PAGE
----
Triangle, Triangle, Triangle

Triangulation. Loosely, the term means, “making a triangle.” I thought it was a geometry application. Then I learned that it’s the perfect word for a devastating mind game.

Triangulation is a tactic in which one person (Party One) manages to manipulate a relationship between two other parties by controlling their communication, causing a rift between them that suits his (or her) own needs. This I’ll call “Triangulation Type I.” It can also be a cowardly ploy when Party One doesn’t have the courage to speak directly to Party Two with whom she or he has an issue, and so she engineers a set-up by crying to Party Three, who then jumps in to “save her” from Party Two, thus forming a triangle. (Triangulation Type II).

These are the personal applications. There are business applications too, but that’s not for this essay.

For the perpetrator to make Type I Triangulation work, he (or she) needs to be willing to breach the trust of one or both of the other two people he’s planning to manipulate. He needs to be narcissistic enough to justify the damage he does to the relationship between the other two by convincing himself he “was just trying to help,” or he “was just speaking the ‘truth.’”

Triangulation Type I might be employed by Party One to drive a wedge between Parties Two and Three, playing one against the other. This is known as “Divide and Conquer.” There are several reasons why Party One might want to split up Parties Two and Three. Maybe Party One is a husband and Party Two is his wife, and he’s threatened by her relationship with Party Three, who might be a friend or family member. The husband notices “changes” in his wife that he associates with her relationship with Party Three. It’s irrelevant to him if these changes are positive for his wife. The husband feels threatened by them, and is looking for an opportunity ─ consciously or unconsciously ─ to detach his wife from Party Three.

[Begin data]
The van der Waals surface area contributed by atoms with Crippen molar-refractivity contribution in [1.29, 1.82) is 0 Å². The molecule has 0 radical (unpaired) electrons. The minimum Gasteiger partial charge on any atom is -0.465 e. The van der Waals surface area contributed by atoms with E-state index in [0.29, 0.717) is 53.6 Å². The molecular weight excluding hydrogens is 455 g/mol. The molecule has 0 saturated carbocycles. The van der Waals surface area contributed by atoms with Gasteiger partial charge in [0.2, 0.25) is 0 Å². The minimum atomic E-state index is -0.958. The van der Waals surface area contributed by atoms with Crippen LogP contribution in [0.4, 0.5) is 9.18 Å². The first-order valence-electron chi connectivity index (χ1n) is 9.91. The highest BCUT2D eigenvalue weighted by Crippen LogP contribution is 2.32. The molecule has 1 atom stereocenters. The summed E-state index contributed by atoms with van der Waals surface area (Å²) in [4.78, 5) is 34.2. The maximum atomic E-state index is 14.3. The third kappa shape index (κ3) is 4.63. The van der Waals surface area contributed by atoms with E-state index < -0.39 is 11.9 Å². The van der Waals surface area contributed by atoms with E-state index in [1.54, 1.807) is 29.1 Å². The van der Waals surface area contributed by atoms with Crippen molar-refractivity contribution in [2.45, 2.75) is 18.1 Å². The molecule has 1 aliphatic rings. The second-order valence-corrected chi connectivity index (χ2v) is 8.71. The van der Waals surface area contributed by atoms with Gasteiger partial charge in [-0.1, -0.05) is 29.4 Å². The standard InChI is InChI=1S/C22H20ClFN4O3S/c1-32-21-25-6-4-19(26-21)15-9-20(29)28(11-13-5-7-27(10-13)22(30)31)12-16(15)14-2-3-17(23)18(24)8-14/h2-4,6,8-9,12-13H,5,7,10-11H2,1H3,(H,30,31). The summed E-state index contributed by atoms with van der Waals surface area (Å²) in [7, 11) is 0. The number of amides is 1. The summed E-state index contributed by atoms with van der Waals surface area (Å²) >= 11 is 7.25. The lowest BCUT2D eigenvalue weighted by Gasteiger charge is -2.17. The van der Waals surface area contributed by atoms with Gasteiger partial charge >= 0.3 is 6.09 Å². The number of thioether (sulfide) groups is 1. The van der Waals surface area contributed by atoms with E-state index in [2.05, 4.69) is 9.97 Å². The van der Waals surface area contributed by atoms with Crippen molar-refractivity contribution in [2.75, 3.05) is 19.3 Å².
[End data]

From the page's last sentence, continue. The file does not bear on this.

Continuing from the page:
He does this by attempting to control the interpretation and flow of communication between his wife and the third party. He might emphasize to his wife that something the third party said or did was hurtful, insulting, or detrimental far more than it actually was. He might try to limit when and how long his wife and Party Three speak. And if his wife confides in him about any situation that comes up between herself and Party Three, instead of allowing his wife to make her own adult decisions about her other relationships, he’ll tap into any insecurities she might have by shaming her with questions such as why she’s “letting Party Three take advantage of her.”

If his wife trusts him more than she trusts Party Three, the manipulation works. Party Two (wife) is now upset with Party Three, and Party One’s (husband’s) goal of pulling them apart is achieved. The balance in the relationship that Party One preferred is restored. Party Two now recognizes that the only person she can depend on is Party One, which is exactly what Party One wanted.

That the relationship his wife had with Party Three might have been valuable to her, that she might need some independence and friendships outside of her marriage, doesn’t override his craving to control her. Triangulation successful. Wife has been convinced husband was trying to help her. Or, she might be so trusting, so oblivious to his schemes, that she’ll never realize he orchestrated the rift. Even worse, she might be aware of it, but be so afraid of confronting him that she pretends she doesn’t see it. In order to justify her willful obliviousness, she might even collude with him by repeating his narrative, that yes, Party Three was trying to harm her, and luckily for her, husband stepped in.

In any of these scenarios, she’ll now defer to her husband in future contact with Party Three, which was precisely his goal. A narcissist wants to ensure that those who are important to him remain isolated, able to communicate with others only through him.